Participating artists: Laura Donefer, Evie Falci, Lauren Fensterstock, Chitra Ganesh, Elizabeth Insogna, Klara Kristalova, Kathleen Lolley, Maidens of the Cosmic Body Running, Katarzyna Majak, Alyssa Pheobus Mumtaz, Connie Roberts, Kiki Smith, Renée Stout, Anasazi Thomas, Lina Iris Viktor, and Saya Woolfalk
Curated by Bridget Donlon
On view September 18 - December 11, 2016 / Opening reception: Sunday, September 18
For many artists, there has been a surge of interest in getting back to direct, unmediated experience and an affinity for objects that are individualized, handmade, and authentic. The practices of the artists in this exhibition --- Regina Bogat, Martha Clippinger, John Crawford, Kathy Erteman, Christopher French, Sheila Hicks, Richard Kalina, Ruth Laskey, Douglas Melini, Melissa Meyer, Alyssa Pheobus Mumtaz, Odili Donald Odita, Don Porcaro, and Altoon Sultan --- encompass painting, drawing, weaving, and sculpture including blacksmithing, marble carving, and ceramic pottery in the service of finding meaning through analog creation in a digital world. They focus on and derive pleasure from the craft of making work by hand.
Mingei, a Japanese folk craft movement founded by philosopher Sōetsu Yanagi, promoted a set of principles and approaches that the artists of the present exhibition explicitly or implicitly embody. Among those are a deep and evident pleasure in a hands-on relationship to materials and craftsmanship, a reductive approach to formal composition, and a lack of irony. Mingei (and the artists of Confluence/Influence) espouse a return to the tangible in the face of a world that seems to exist ever more in the ethereal, cyber realm.
Hamra Abbas, Rana Begum, Simryn Gill, Ali Kazim, Nadia Khawaja, Michael Muller, Alyssa Pheobus Mumtaz, Yamini Nayar, Seher Shah, Lionel Wendt, Claudia Wieser
What an extraordinary way to begin 2016! This month I was blessed to be able to fulfil one of my dreams as a traveler: to make a pilgrimage to the ancient, holy city of Varanasi in India. This trip was made possible through the generosity of the Lighton International Artist Exchange Program and the hospitality of Varanasi's Kriti Gallery, which hosts artists from all over the world. For three weeks, my research focused on devotional communities and the pluralistic nature of religious expression in this sacred center. I also had the great privilege of visiting a number of handloom weaving workshops that specialise in preserving the traditional Banarasi sari. Woven by Muslims of Central Asian lineage, the Banarasi brocade is truly the queen of saris and a textile rich in sacred symbolism, cultural significance and design ingenuity. One of the highlights of my visit was making contact with the workshops of master weavers who take tremendous pride in preserving and transmitting heritage design sensibility and handloom weaving practice. Some of their current sari designs can be traced back through at least 6 generations of family workshop activity; many others echo classic Banarasi sari types that one can see in the historical textile collection of Varanasi's Barat Khala Bhavan. Sadly, globalisation and machine weaving have rapidly endangered the livelihood of handloom weavers throughout India. The Banarasi weavers are a moving example of how hardworking artisans are finding ways to navigate these challenges through the intelligence and resilience of traditional practice.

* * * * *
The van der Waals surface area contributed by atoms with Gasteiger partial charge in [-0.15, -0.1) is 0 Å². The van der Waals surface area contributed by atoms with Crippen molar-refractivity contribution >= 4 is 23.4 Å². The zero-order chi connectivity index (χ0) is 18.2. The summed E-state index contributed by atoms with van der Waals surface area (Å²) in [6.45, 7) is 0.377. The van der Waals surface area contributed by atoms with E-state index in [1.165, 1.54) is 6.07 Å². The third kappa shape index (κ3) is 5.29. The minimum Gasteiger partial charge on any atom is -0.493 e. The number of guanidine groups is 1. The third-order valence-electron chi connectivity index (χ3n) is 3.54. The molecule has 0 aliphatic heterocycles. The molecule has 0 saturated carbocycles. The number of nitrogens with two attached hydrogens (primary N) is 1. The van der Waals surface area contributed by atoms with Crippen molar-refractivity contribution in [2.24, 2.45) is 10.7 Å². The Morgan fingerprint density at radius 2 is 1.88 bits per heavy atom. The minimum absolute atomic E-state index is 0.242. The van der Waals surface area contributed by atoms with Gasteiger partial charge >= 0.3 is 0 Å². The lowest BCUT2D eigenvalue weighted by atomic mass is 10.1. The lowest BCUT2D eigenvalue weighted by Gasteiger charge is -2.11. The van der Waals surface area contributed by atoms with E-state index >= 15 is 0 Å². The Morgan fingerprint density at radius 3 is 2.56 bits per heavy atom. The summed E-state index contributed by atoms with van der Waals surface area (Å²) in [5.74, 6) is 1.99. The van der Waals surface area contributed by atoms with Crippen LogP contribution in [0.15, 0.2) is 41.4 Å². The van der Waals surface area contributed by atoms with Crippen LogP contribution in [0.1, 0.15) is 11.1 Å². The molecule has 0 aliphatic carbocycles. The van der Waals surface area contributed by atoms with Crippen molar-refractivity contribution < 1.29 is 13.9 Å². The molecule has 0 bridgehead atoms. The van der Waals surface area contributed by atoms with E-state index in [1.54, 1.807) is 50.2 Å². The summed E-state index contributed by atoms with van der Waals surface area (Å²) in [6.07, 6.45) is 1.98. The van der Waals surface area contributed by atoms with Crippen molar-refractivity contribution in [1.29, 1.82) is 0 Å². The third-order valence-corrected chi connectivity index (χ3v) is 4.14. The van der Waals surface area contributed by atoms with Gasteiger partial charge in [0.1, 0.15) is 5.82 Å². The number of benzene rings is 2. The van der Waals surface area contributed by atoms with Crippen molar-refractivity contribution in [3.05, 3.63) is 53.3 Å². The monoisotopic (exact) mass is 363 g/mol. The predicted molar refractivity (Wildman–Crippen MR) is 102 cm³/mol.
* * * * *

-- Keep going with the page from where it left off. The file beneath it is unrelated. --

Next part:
This autumn and winter I have the privilege of being the inaugural artist-in-residence at the New City Arts Initiative's brand new studio space in downtown Charlottesville. The studio residency opened in connection with NCA's new permanent gallery space. The studio will be open during gallery hours and special events. If you're in the neighborhood, stop in and say hello!
This summer it has been my great privilege to participate in artist residencies at Cill Rialaig in rural County Kerry, Ireland, and the Millay Colony in upstate New York. I look forward to sharing pictures of my new projects soon!
I am very excited to be one of eight artists selected to receive a LIAEP grant for international travel in 2015-2016! I will be using the grant to conduct research in the ancient holy city of Varanasi in India.
The awardees were selected from applicants representing a wide range of artistic mediums. Applications were made from foreign countries and from across the United States. The 2015 LIAEP Award recipients represent ceramics, painting, performance, digital media and textiles and will use the grant support to take advantage of a stimulating range of work and study opportunities. Jurors for the 2015 cycle include founder Linda Lighton; Rose Dergan, Gagosian Gallery, NY; Danny Orrendorf, Threewalls Gallery, Chicago; Christopher Leitch, artist, Kansas City, MO.
On view September 28 - December 14, 2014 / Opening reception: Saturday, September 27